Life After Ripon — Ariana Myers ’14
Chapter 4: Reaching Equilibrium
[Editor’s Note: Ariana Myers ’14, Nathan Held ’14, and Sophia Kaounas ’14 are writing rotating monthly entries for the Ripon College Newsletter chronicling their post-graduation experiences. We hope you enjoy their perspectives on Life After Ripon!]
And so my first whirlwind year at Princeton comes to a close. I can’t believe how quickly time has passed. It feels like only yesterday that I was graduating from Ripon, so seeing many of my friends posting on social media about graduation was an almost jarring experience. I wish the class of ’15 the greatest of success and happiness in their futures. I hope this blog post will help some of you figure out what to expect in the future.
At Princeton, they require all first-year students to submit a major research paper at the end of the academic year. Mine focused on environmental warfare during the 13th century Christian conquest of Muslim Valencia. The main activity of medieval warfare was the destruction of food sources, but I also addressed the issue of slavery in warfare. The project sought to demonstrate that warfare affected everyone, not just soldiers or the nobility, and that humans form a real part of the environment around them, affecting it markedly through their actions.
I started an intensive summer Arabic course at the University of Pennsylvania last week. Commuting to Philadelphia every weekday seemed daunting at first, but now that I figured out the train system, it is actually rather enjoyable. The course is more than five hours a day, so by the end of the six weeks I should be in a much better place with it. It’s fun to get outside of Princeton after so long cooped up in the library there!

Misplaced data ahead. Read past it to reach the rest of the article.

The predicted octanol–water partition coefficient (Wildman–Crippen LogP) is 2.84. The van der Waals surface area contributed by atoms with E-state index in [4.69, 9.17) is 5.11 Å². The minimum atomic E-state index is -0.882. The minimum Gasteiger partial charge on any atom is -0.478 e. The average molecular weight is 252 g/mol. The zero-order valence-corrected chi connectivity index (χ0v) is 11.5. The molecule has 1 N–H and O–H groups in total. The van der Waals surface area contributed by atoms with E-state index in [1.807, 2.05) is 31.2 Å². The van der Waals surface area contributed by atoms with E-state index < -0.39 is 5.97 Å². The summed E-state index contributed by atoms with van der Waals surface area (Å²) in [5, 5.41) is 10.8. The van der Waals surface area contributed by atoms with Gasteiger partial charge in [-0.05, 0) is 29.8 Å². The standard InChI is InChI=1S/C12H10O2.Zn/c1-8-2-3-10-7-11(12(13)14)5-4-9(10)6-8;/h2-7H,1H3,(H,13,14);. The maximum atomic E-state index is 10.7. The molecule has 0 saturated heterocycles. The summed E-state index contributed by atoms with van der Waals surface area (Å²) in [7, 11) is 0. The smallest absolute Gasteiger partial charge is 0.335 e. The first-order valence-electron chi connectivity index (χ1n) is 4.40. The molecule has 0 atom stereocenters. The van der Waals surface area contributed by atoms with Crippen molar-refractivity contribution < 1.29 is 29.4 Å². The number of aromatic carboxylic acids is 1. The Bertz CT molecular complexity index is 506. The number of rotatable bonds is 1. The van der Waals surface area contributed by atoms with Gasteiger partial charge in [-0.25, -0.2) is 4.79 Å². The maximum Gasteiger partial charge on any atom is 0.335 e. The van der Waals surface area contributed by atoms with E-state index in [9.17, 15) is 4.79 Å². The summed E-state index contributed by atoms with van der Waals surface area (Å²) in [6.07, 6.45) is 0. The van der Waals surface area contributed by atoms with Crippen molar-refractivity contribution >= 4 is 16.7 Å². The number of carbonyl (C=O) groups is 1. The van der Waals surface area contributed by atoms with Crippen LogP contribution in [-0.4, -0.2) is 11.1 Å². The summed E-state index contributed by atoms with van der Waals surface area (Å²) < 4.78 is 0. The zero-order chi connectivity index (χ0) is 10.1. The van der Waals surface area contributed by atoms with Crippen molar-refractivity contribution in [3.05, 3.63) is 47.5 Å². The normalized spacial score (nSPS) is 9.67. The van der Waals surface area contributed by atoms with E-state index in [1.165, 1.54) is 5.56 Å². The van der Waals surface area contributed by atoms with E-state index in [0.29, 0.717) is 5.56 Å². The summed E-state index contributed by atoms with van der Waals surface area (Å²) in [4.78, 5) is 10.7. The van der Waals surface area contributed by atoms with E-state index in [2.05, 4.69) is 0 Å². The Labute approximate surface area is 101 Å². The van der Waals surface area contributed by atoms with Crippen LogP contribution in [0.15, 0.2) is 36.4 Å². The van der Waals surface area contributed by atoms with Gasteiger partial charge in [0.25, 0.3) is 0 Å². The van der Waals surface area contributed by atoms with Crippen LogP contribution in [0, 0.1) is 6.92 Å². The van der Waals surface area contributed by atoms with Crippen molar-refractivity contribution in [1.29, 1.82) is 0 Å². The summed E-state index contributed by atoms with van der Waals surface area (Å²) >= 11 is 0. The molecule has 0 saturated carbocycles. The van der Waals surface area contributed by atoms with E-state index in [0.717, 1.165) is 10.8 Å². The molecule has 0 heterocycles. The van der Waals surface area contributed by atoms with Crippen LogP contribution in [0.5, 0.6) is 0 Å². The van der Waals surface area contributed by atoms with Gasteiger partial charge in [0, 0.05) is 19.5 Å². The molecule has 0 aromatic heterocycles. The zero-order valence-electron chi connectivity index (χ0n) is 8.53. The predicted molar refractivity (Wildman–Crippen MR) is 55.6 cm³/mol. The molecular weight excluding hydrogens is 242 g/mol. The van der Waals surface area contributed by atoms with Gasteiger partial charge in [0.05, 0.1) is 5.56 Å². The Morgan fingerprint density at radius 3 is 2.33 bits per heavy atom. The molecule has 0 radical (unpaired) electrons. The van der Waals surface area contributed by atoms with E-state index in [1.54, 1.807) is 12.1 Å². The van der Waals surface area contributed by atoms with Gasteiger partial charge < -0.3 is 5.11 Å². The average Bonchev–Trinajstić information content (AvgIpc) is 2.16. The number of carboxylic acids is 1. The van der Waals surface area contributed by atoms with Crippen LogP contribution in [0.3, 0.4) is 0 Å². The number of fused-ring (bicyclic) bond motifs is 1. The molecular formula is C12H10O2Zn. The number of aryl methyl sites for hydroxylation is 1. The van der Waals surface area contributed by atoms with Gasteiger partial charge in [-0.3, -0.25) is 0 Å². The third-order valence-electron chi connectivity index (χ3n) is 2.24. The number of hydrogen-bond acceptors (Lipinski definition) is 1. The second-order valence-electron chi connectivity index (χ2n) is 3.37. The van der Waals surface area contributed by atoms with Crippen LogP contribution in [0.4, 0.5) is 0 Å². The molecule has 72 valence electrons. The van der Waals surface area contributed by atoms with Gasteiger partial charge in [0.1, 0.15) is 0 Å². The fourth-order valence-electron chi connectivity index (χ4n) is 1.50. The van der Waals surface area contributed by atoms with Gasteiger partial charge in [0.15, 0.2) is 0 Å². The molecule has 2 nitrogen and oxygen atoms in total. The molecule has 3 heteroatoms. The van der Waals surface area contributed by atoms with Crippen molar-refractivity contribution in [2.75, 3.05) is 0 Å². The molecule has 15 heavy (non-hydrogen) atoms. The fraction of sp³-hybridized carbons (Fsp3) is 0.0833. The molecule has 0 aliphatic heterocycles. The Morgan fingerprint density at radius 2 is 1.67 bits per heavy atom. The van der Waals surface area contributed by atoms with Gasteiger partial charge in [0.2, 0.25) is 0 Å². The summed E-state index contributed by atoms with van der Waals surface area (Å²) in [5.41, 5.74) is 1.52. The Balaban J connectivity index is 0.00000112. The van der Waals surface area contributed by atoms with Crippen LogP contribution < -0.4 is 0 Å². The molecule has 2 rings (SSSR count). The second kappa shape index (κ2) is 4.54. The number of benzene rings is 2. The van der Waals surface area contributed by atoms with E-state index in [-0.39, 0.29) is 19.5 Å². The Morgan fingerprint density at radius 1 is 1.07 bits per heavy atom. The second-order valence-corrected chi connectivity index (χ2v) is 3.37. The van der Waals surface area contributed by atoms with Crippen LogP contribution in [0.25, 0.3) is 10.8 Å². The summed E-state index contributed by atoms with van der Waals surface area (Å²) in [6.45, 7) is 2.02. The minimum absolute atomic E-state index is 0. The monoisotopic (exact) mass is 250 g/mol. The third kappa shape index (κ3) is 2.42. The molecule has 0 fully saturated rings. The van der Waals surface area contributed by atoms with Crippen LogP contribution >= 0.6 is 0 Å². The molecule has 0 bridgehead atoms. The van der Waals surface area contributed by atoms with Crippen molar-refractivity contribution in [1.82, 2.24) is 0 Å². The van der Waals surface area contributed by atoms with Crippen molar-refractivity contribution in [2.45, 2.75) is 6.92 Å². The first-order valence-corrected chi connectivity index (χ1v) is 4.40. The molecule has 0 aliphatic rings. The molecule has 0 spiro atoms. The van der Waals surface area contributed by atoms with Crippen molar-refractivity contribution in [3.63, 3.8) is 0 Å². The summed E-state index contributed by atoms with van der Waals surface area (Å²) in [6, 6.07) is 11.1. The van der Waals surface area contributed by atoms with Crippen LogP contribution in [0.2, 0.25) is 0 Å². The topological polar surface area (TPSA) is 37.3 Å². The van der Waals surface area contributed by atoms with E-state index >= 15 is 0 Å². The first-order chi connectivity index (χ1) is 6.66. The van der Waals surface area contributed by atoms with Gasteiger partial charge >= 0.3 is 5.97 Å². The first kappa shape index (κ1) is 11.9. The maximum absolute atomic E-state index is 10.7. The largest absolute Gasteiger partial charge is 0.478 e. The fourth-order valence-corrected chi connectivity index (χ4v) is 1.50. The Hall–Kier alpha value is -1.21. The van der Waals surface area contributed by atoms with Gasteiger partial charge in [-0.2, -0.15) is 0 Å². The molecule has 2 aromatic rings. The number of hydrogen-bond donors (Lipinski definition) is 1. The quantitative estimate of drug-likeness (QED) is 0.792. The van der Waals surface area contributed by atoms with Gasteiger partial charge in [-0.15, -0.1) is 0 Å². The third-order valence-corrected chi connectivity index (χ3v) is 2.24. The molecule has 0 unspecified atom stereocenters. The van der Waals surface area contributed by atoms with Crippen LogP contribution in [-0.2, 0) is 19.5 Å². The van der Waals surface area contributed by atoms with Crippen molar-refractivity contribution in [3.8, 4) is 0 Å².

I will be heading back to Wisconsin next weekend for my friends’ wedding. It will be a great experience, to be sure. I need to catch up with all of my Wisconsinite friends, but that will have to wait until I have time for a more leisurely visit after my Arabic course ends. To those of you reading this blog post, I miss all of you dearly, and I cannot wait to see you again.
Since this is my last blog post, I should probably include something about the lessons I have learned in the year since I graduated. Life after Ripon has its ups and downs. Sometimes it will feel like you will never be able to reach equilibrium. If you can, it is important to set aside time for yourself to just do nothing, or pursue a hobby if that is more your thing. All-day pajama days are one excellent way I cope with the times when life is overwhelming.
Ripon is a small school, so though it can feel like you met a lot of different people while there, chances are you will begin to meet even more people from all kinds of walks of life once you move on. The best part of that happening for me was when I embraced it and allowed it to change my opinions on certain subjects. A Ripon education should leave you prepared to embrace the full, beautiful diversity in the world and learn from it.
However, I think the most important advice I can offer is to never lose contact with your friends. Friends are precious, and the ones you made at Ripon have the potential to last a lifetime. My Ripon network expands across the nation and beyond. Friends will be there for you when you are feeling down. They will celebrate your triumphs with you and comfort you after the inevitable failures that form a part of life. It’s hard to move far away from them, but fortunately the age of the internet makes keeping in touch relatively easy.
It was a pleasure to be able to write these blog posts for my alma mater. I am grateful for the opportunities Ripon gave me, and I look forward to seeing where my friends in the Class of ’15 go. I can’t wait until the next time I get to wander Ripon’s prairie.
Ariana Myers ’14
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